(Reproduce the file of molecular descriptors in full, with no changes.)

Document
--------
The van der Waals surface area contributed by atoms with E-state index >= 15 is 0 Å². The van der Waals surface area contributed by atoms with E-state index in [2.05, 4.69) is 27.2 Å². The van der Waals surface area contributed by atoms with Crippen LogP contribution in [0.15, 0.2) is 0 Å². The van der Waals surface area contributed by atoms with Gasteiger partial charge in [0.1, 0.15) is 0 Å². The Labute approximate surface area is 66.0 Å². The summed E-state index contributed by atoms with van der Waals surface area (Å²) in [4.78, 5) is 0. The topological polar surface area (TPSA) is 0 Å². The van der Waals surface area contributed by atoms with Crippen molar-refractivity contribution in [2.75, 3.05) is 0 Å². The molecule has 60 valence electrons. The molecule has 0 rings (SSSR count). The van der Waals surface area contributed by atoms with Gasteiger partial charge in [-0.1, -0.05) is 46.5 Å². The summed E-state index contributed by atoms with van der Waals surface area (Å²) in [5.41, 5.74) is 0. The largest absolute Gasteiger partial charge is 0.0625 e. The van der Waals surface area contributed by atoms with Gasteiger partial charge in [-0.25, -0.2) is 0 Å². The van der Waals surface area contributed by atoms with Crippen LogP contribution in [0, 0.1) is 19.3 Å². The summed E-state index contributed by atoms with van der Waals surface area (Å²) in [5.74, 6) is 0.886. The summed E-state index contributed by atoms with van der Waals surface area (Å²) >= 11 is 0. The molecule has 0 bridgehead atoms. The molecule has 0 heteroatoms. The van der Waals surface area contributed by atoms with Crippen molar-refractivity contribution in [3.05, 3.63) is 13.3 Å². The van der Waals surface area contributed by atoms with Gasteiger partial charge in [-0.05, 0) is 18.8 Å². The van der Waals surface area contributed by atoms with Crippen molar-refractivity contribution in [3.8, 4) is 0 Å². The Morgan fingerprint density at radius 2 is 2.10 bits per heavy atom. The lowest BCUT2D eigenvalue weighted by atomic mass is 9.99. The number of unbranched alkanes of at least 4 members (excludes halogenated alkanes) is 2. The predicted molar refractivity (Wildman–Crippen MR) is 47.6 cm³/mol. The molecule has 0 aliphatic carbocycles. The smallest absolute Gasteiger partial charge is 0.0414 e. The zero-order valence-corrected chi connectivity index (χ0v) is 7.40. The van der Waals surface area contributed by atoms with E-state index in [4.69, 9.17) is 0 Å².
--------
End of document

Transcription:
The van der Waals surface area contributed by atoms with E-state index >= 15 is 0 Å². The van der Waals surface area contributed by atoms with E-state index in [2.05, 4.69) is 27.2 Å². The van der Waals surface area contributed by atoms with Crippen LogP contribution in [0.15, 0.2) is 0 Å². The van der Waals surface area contributed by atoms with Gasteiger partial charge in [0.1, 0.15) is 0 Å². The Labute approximate surface area is 66.0 Å². The summed E-state index contributed by atoms with van der Waals surface area (Å²) in [4.78, 5) is 0. The topological polar surface area (TPSA) is 0 Å². The van der Waals surface area contributed by atoms with Crippen molar-refractivity contribution in [2.75, 3.05) is 0 Å². The molecule has 60 valence electrons. The molecule has 0 rings (SSSR count). The van der Waals surface area contributed by atoms with Gasteiger partial charge in [-0.1, -0.05) is 46.5 Å². The summed E-state index contributed by atoms with van der Waals surface area (Å²) in [5.41, 5.74) is 0. The largest absolute Gasteiger partial charge is 0.0625 e. The van der Waals surface area contributed by atoms with Gasteiger partial charge in [-0.25, -0.2) is 0 Å². The van der Waals surface area contributed by atoms with Crippen LogP contribution in [0, 0.1) is 19.3 Å². The summed E-state index contributed by atoms with van der Waals surface area (Å²) in [5.74, 6) is 0.886. The summed E-state index contributed by atoms with van der Waals surface area (Å²) >= 11 is 0. The molecule has 0 bridgehead atoms. The molecule has 0 heteroatoms. The van der Waals surface area contributed by atoms with Crippen molar-refractivity contribution in [3.05, 3.63) is 13.3 Å². The van der Waals surface area contributed by atoms with Gasteiger partial charge in [-0.05, 0) is 18.8 Å². The van der Waals surface area contributed by atoms with Crippen molar-refractivity contribution in [3.8, 4) is 0 Å². The Morgan fingerprint density at radius 2 is 2.10 bits per heavy atom. The lowest BCUT2D eigenvalue weighted by atomic mass is 9.99. The number of unbranched alkanes of at least 4 members (excludes halogenated alkanes) is 2. The predicted molar refractivity (Wildman–Crippen MR) is 47.6 cm³/mol. The molecule has 0 aliphatic carbocycles. The smallest absolute Gasteiger partial charge is 0.0414 e. The zero-order valence-corrected chi connectivity index (χ0v) is 7.40. The van der Waals surface area contributed by atoms with E-state index in [4.69, 9.17) is 0 Å².